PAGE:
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  • Writer's pictureTracey Lee

I and J

Irritability and Jealousy.

I don't have pet peeves; I have whole kennels of irritation.

Whoopie Goldberg

Irritability! Hardly a noble state of being and one I might be slightly inclined to demonstrate on the odd occasion. It’s a piddly emotion really, somewhat unbecoming and completely unproductive. You give plenty when you are irritable and get absolutely nothing from it…except more irritated.

I’ll give an example. I have many but I’ll try to stick with one. Drawers and cupboard doors left open. It irritates the hell out of me. If you open something, then I believe you are morally and ethically obliged to shut the thing once you have finished. I also have a time limit on how long you can play the ‘I’m not finished card’. My irritability suggests or demands that it is within several seconds of the opening that the shutting should happen. Outside of this timeframe the inevitable tutting and foot stomping ramps up. Longer than a minute, I shut the door/drawer/lid with the requisite force to bring attention to the fact that I’m unhappy.

Someone calls this obsessive behaviour. He is aware that this is irritating as well.

But despite my excessive irritation at noisy eating, poor use of the English language, Australians only being portrayed as bogans, people trying to tell me about technology and cars, things on high cupboards, loud talkers, and the lack of actual qualifications of ‘influencers’ I am sincerely trying to be less irascible. My lifelong quest for zen-ness remains a work in progress.

Luckily irritability is not a permanent state of being. It is fleeting and can be controlled when the heart and mind are willing. It would be best served if the irritants could be avoided but life isn’t that easy and if you happen to be related to the irritant you do have to learn how to be forgiving. (see last week’s blog) Afterall there will be no lives lost if a cupboard door remains opened or the washing is not hung accurately on the clothes line. (Yes, there is a protocol for washing lines!)

It might occur to you that irritability may be the source of irritation for others. You would be right.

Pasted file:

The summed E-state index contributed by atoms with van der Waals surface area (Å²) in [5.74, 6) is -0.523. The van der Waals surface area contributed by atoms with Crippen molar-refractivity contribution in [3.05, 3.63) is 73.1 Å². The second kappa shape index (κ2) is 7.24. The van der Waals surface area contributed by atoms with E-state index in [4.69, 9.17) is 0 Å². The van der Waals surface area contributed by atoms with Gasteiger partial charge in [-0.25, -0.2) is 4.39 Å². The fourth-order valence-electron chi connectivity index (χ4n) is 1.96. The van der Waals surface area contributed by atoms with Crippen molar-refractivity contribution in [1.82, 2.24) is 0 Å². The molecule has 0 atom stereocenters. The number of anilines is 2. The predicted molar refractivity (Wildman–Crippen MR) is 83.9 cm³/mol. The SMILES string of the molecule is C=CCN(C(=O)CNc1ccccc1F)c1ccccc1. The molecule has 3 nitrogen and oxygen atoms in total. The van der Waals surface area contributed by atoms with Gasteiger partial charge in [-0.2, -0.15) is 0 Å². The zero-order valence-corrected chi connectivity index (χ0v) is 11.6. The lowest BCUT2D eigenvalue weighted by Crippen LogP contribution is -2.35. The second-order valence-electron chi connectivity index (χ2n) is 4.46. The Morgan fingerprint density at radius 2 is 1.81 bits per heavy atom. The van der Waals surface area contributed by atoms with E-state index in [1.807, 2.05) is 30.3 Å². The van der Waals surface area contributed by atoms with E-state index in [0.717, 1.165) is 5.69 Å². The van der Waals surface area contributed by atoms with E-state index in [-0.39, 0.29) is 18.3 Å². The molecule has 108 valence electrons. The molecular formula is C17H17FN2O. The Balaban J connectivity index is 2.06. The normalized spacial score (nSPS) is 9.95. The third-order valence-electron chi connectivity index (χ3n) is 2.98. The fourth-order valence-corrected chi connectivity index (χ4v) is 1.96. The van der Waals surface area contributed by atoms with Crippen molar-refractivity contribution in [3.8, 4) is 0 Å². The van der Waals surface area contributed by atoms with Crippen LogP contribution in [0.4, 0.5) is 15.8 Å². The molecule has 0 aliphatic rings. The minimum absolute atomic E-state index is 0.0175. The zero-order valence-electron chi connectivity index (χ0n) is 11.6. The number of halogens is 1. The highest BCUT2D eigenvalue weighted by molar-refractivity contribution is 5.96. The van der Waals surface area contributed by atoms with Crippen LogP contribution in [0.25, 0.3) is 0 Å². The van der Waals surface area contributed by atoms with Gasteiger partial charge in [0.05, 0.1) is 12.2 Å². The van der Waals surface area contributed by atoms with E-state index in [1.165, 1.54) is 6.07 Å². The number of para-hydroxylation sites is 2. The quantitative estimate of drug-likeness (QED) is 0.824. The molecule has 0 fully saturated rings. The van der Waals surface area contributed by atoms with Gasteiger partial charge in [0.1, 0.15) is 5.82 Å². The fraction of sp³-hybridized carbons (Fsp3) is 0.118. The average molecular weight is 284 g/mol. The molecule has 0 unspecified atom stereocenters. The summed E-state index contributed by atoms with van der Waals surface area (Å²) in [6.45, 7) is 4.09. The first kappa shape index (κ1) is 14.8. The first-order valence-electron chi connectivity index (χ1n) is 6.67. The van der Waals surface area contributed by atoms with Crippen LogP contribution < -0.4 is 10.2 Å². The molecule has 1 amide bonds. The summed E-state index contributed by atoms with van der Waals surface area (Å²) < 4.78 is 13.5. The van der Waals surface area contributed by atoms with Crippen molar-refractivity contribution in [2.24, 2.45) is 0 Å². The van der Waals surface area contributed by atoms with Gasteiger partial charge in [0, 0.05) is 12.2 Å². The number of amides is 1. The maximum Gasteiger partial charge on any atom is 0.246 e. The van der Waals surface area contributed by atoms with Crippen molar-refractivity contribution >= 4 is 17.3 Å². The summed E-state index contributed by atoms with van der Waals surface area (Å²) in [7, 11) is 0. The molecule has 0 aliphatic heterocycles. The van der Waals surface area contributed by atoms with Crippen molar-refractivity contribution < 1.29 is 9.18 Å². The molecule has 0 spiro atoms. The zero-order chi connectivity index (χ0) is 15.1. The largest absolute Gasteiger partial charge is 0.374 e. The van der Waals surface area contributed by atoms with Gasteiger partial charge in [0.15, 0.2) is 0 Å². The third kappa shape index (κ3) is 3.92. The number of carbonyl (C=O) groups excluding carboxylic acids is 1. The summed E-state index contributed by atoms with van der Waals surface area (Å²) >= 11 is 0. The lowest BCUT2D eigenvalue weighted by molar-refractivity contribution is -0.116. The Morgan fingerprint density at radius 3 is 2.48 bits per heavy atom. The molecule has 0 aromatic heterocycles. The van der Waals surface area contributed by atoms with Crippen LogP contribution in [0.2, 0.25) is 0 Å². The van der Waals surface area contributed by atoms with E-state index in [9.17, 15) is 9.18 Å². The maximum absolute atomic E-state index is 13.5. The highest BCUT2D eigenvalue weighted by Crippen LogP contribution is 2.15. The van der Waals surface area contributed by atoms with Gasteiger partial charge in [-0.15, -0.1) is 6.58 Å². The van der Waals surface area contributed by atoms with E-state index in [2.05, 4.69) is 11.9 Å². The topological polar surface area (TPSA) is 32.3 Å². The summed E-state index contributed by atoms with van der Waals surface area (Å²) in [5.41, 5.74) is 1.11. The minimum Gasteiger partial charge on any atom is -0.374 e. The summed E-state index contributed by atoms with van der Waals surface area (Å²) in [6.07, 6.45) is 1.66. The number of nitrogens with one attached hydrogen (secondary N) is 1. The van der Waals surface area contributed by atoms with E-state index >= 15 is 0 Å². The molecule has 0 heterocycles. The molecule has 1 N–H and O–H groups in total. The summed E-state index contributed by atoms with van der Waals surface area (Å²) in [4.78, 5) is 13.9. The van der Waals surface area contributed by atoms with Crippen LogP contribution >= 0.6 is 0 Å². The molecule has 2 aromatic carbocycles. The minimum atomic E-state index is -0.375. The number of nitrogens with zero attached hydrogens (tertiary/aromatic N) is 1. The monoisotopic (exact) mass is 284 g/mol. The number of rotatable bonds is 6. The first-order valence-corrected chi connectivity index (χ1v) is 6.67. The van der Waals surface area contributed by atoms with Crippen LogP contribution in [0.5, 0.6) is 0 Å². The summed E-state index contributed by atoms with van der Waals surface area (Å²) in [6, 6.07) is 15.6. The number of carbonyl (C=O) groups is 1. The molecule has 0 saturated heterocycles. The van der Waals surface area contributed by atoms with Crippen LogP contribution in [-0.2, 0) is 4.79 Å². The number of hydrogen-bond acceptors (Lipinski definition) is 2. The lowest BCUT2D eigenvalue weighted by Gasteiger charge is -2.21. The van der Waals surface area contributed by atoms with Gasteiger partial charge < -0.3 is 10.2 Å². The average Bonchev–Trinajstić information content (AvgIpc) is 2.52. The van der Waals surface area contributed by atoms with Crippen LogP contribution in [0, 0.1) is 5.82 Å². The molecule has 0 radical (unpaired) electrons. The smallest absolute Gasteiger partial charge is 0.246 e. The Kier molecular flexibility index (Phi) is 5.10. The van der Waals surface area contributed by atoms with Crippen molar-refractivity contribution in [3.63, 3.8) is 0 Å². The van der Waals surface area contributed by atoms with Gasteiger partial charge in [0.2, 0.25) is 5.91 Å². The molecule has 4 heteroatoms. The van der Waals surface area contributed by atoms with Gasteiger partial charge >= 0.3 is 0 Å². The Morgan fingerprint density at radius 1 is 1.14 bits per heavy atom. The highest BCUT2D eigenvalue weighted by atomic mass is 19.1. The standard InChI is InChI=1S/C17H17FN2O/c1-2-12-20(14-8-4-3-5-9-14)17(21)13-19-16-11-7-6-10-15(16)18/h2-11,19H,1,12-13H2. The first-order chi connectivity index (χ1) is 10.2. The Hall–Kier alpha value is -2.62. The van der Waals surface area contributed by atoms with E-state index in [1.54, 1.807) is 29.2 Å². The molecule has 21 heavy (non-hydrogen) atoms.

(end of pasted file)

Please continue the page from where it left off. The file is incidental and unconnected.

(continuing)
A more dangerous emotion is jealousy. It's not as short lived as irritation, and it can ruin lives. And because of its enormity it can’t be easily dismissed. We have all experienced some form of envy when we see something we would like to have, a place we want to be, a car we want to own but it’s a temporary desire for something we don’t have. And it’s usually materialistic.

But jealousy is born of something more than this. It has its roots in insecurity, abandonment and sometimes trauma. And it can be destructive. At the heart of relationships is trust. Jealousy erodes the basic tenets of our connection to one another. We trust that we have each other’s best interests at heart, we trust that someone won’t deliberately hurt us, or betray us. Jealousy tends to lead us to assume that good things will not come from our connections to others. It speaks to our insecurities and sense of imperfection. It screams aloud our inadequacies and denies us the happiness that comes from accepting that we deserve to be loved.

Philosophers, writers and theologians talk about the corrupting nature of jealousy. In Buddhism jealousy is considered one of the five poisons because it causes pain for, he/she who is jealous and the one who is the object of the feelings. The teachings suggest this is born of our sense of inadequacy and our tendency to see life as a race that must be won. Regardless of the consequences.

Jealousy doesn’t come with a cure. It is best avoided or at least treated in its early stages. It requires introspection and strong self-talk to avoid the heart shattering consequences of unbridled suspicion and anger. There’s a reason for jealousy being such a motivating force in literature. It has enormous power.

O, beware my lord of jealousy. It is the green-eyed monster which doth mock the meat it feeds on.

William Shakespeare (Iago from Othello)

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